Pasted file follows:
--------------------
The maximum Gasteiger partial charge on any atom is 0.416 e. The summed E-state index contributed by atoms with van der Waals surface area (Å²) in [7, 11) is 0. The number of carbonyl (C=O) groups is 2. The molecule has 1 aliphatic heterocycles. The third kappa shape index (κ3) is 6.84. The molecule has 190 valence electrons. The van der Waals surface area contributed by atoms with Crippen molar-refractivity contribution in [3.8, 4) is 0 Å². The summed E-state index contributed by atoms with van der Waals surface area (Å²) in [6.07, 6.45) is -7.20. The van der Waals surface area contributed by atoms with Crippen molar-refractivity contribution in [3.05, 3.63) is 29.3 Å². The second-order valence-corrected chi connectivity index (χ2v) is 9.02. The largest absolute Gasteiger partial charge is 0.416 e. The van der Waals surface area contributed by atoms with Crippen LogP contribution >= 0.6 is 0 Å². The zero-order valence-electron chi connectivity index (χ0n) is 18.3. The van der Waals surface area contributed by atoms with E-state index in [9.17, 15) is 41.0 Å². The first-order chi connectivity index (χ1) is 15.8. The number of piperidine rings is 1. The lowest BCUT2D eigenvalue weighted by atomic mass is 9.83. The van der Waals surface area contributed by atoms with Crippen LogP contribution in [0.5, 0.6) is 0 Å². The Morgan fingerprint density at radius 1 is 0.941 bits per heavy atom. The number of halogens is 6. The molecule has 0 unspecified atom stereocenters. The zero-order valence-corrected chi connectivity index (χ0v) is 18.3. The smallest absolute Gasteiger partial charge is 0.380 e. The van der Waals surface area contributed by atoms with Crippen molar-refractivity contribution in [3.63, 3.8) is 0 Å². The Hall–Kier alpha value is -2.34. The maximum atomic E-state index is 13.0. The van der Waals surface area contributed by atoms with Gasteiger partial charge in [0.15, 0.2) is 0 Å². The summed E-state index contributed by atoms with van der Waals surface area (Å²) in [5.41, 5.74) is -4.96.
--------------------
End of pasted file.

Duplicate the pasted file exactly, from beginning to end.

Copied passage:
The maximum Gasteiger partial charge on any atom is 0.416 e. The summed E-state index contributed by atoms with van der Waals surface area (Å²) in [7, 11) is 0. The number of carbonyl (C=O) groups is 2. The molecule has 1 aliphatic heterocycles. The third kappa shape index (κ3) is 6.84. The molecule has 190 valence electrons. The van der Waals surface area contributed by atoms with Crippen molar-refractivity contribution in [3.8, 4) is 0 Å². The summed E-state index contributed by atoms with van der Waals surface area (Å²) in [6.07, 6.45) is -7.20. The van der Waals surface area contributed by atoms with Crippen molar-refractivity contribution in [3.05, 3.63) is 29.3 Å². The second-order valence-corrected chi connectivity index (χ2v) is 9.02. The largest absolute Gasteiger partial charge is 0.416 e. The van der Waals surface area contributed by atoms with Crippen LogP contribution >= 0.6 is 0 Å². The zero-order valence-electron chi connectivity index (χ0n) is 18.3. The van der Waals surface area contributed by atoms with E-state index in [9.17, 15) is 41.0 Å². The first-order chi connectivity index (χ1) is 15.8. The number of piperidine rings is 1. The lowest BCUT2D eigenvalue weighted by atomic mass is 9.83. The van der Waals surface area contributed by atoms with Crippen LogP contribution in [0.5, 0.6) is 0 Å². The Morgan fingerprint density at radius 1 is 0.941 bits per heavy atom. The number of halogens is 6. The molecule has 0 unspecified atom stereocenters. The zero-order valence-corrected chi connectivity index (χ0v) is 18.3. The smallest absolute Gasteiger partial charge is 0.380 e. The van der Waals surface area contributed by atoms with Crippen molar-refractivity contribution in [3.63, 3.8) is 0 Å². The Hall–Kier alpha value is -2.34. The maximum atomic E-state index is 13.0. The van der Waals surface area contributed by atoms with Gasteiger partial charge in [0.15, 0.2) is 0 Å². The summed E-state index contributed by atoms with van der Waals surface area (Å²) in [5.41, 5.74) is -4.96.